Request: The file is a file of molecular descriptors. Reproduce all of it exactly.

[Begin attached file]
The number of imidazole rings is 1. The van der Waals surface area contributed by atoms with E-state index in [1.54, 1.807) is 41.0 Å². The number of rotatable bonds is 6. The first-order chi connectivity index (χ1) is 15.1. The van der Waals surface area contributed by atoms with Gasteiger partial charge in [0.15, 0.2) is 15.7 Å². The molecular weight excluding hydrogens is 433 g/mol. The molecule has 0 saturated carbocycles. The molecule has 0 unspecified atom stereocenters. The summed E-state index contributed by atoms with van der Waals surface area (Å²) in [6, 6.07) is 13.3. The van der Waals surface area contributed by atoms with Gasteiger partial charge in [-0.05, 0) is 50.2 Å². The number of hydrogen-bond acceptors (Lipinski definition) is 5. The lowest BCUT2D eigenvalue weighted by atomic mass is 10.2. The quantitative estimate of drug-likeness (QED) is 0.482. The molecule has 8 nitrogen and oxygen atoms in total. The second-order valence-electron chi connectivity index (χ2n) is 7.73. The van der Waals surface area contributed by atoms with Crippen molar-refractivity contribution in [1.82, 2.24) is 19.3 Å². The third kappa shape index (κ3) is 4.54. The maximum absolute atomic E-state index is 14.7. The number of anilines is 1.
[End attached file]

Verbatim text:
The number of imidazole rings is 1. The van der Waals surface area contributed by atoms with E-state index in [1.54, 1.807) is 41.0 Å². The number of rotatable bonds is 6. The first-order chi connectivity index (χ1) is 15.1. The van der Waals surface area contributed by atoms with Gasteiger partial charge in [0.15, 0.2) is 15.7 Å². The molecular weight excluding hydrogens is 433 g/mol. The molecule has 0 saturated carbocycles. The molecule has 0 unspecified atom stereocenters. The summed E-state index contributed by atoms with van der Waals surface area (Å²) in [6, 6.07) is 13.3. The van der Waals surface area contributed by atoms with Gasteiger partial charge in [-0.05, 0) is 50.2 Å². The number of hydrogen-bond acceptors (Lipinski definition) is 5. The lowest BCUT2D eigenvalue weighted by atomic mass is 10.2. The quantitative estimate of drug-likeness (QED) is 0.482. The molecule has 8 nitrogen and oxygen atoms in total. The second-order valence-electron chi connectivity index (χ2n) is 7.73. The van der Waals surface area contributed by atoms with Crippen molar-refractivity contribution in [1.82, 2.24) is 19.3 Å². The third kappa shape index (κ3) is 4.54. The maximum absolute atomic E-state index is 14.7. The number of anilines is 1.